Shopping Around: What to look for in a chess set
Picking the correct chess set can be tough. You can play chess with any set, but finding the one that's right for you can be a challenge. Don't go wasting your money on a set that you won't like, or worse, one that will detract from your game.
Here are some tips to help you find a set that is sure to feel right when playing, and one that lies well within your budget.
1. One of the most important things to remember when picking out a chess set is the discernability (I know that's not a word) of the pieces. That is, how well you can tell the queen from the king, etc. That's why all tournament boards use very distinguishable styles of pieces. Stay away from the dreaded "themed" sets, and find something with a very simple look to it. There is nothing more annoying for a chess player than to have to consciously attempt to determine what piece is which. In a game like that, the owner of the board will definitely have a "home-field" advantage, because they've played with the set before. I've lost many a game to kids who bring along themed sets to chess club and insist we play with their board instead of with a tournament board. And that brings us to our next point...
2. Pick a set that is a standard tournament set. What are the regulations for a tournament chess set? The squares on the chess board should be 2 ¼ inches from one side to the other, and the king should be from 3 ¾ to 4 ¼ inches tall. When searching around, simply type in "Tournament chess set", and you'll find what you're looking for. Finding a tournament standard set is not extremely important if you plan to play a lot around the house, or with a friend. Casual chess can be played on any chess board, but I personally have gotten very used to the nice size and weight of a tournament set. I wouldn't do without one now.
3. Pick a set that has weighted pieces. If you plan on playing speed chess, this is very important. If you have unweighted pieces, especially with small bases, you can expect a few accidents here and there whilst playing a game. The pieces should not fall over in a breeze, and should not fall over during a game of speed chess.
4. If you're going to be playing with it a lot, make sure it's durable. A plastic chess set should be nice and durable for years of play. Wood pieces are usually more susceptible to scratches and chips that are clearly visible as opposed to plastic ones. But here, it's a matter of personal taste, and budget. Wood pieces can get very expensive, but usually look nicer. Thankfully, the cheaper wood sets are more ideal for taking a beating than more expensive ones because they are less detailed, meaning less fine edges to mess with. Plastic pieces are almost always more durable and almost always cheaper. For a first set, I would recommend a nice large, durable, weighted set of plastic pieces.
5. Find the right board. There are a few different boards to choose from in the world of tournament chess equipment. I know of and own three different types: a vinyl rolflex board, a one-piece wood board, and a folding wood board. If you're on the go, and want an easy-to-carry board, you definitely want to go with the vinyl board. It's very light, and very portable, and not to mention VERY cheap. You can find a vinyl tournament chess board for as little as $2.00. As you would imagine, they are not the most attractive boards as far as appearance, but if you're pressed for space, they more than make up for it. The next board I'd like to talk about is the one-piece wood board. It is all one solid piece of wood, and does not allow any folding. This is the least portable type of chess board, but is the best if you plan on playing mostly at home and don't need to take your set anywhere. It's very attractive because it's made of wood, and does not have an unsightly line through the middle. The last board I want to talk about is the folding wood board. This one is a good choice if you are looking for a compromise. If you like portability, but also like the look of a wood board, this is the one for you. It's not as portable as the vinyl, but it's much more portable than the regular wood board. As you see, all the different types of boards have their own charm, but I suggest going with the vinyl board for your first set, simply because of the amazing portability, and the great low price. If you happen to buy the pieces and the board separately, however, you should consider the size of the squares on the board, and the size of the base of your king. I've heard that the king's base should fill 75% of a square on the chess board for the best play and appearance. Most online chess stores will choose the right size for you if you order the pieces and the board together.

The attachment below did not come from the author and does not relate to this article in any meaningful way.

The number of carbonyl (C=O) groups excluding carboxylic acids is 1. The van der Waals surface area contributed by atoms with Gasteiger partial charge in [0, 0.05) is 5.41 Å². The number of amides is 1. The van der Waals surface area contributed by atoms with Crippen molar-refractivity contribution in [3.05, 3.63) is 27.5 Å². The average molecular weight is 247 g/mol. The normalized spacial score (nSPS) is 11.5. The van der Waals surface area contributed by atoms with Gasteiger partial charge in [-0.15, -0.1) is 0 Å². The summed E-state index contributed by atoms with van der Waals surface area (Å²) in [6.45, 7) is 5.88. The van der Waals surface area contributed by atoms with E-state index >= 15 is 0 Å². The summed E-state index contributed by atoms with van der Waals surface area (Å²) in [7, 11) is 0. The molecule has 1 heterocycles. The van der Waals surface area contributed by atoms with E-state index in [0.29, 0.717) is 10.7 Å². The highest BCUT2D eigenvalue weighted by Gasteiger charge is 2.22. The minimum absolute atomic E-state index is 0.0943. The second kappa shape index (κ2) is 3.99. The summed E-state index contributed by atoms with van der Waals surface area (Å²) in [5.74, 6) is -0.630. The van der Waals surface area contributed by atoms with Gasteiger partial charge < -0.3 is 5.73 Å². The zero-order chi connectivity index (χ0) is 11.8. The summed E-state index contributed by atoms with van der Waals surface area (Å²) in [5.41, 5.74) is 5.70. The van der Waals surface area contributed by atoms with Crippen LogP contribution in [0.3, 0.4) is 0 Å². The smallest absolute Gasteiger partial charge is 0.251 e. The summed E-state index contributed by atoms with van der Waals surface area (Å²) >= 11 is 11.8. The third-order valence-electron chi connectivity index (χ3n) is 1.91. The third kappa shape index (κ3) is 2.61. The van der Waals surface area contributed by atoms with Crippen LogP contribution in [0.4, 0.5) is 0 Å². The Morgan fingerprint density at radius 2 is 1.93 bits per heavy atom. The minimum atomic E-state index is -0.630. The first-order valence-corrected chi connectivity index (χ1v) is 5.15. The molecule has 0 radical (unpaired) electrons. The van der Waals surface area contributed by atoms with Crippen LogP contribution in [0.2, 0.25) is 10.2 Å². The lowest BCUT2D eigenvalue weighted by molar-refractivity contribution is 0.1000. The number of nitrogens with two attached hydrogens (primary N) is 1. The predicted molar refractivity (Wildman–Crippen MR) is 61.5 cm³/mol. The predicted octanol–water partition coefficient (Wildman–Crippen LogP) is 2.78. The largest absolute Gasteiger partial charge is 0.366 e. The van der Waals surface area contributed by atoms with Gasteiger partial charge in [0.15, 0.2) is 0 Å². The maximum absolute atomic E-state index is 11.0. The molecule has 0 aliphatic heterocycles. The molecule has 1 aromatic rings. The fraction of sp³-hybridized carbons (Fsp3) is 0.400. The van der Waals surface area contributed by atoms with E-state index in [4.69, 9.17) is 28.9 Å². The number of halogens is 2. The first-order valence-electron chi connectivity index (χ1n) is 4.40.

6. Pick the right chess store. Find an online chess store that sells the board, the pieces, and the bag all in one package. It'll cost a lot less, and plus everything will (hopefully) go together as far as size and color. ALL my chess shopping I do at the House of Staunton, an excellent online chess company. Everything they produce is handcrafted, and of the best quality. Their prices are very reasonable, too. The best thing about them is they offer packages like the one I mentioned above. They have a great "Design Your Own Tournament Kits" page that will get you all set up with a great board, pieces, bag, and clock, if you so desire.
The guy in the pictures is little creepy, but once you get around that, you'll have a blast! :)
I'm not pretending to be an expert, I'm just sharing my own experiences in chess equipment. We didn't even have the time to talk about bags and clocks. That's a whole different post. I just hope that I could be of help in picking out a great set that matches your liking and your budget.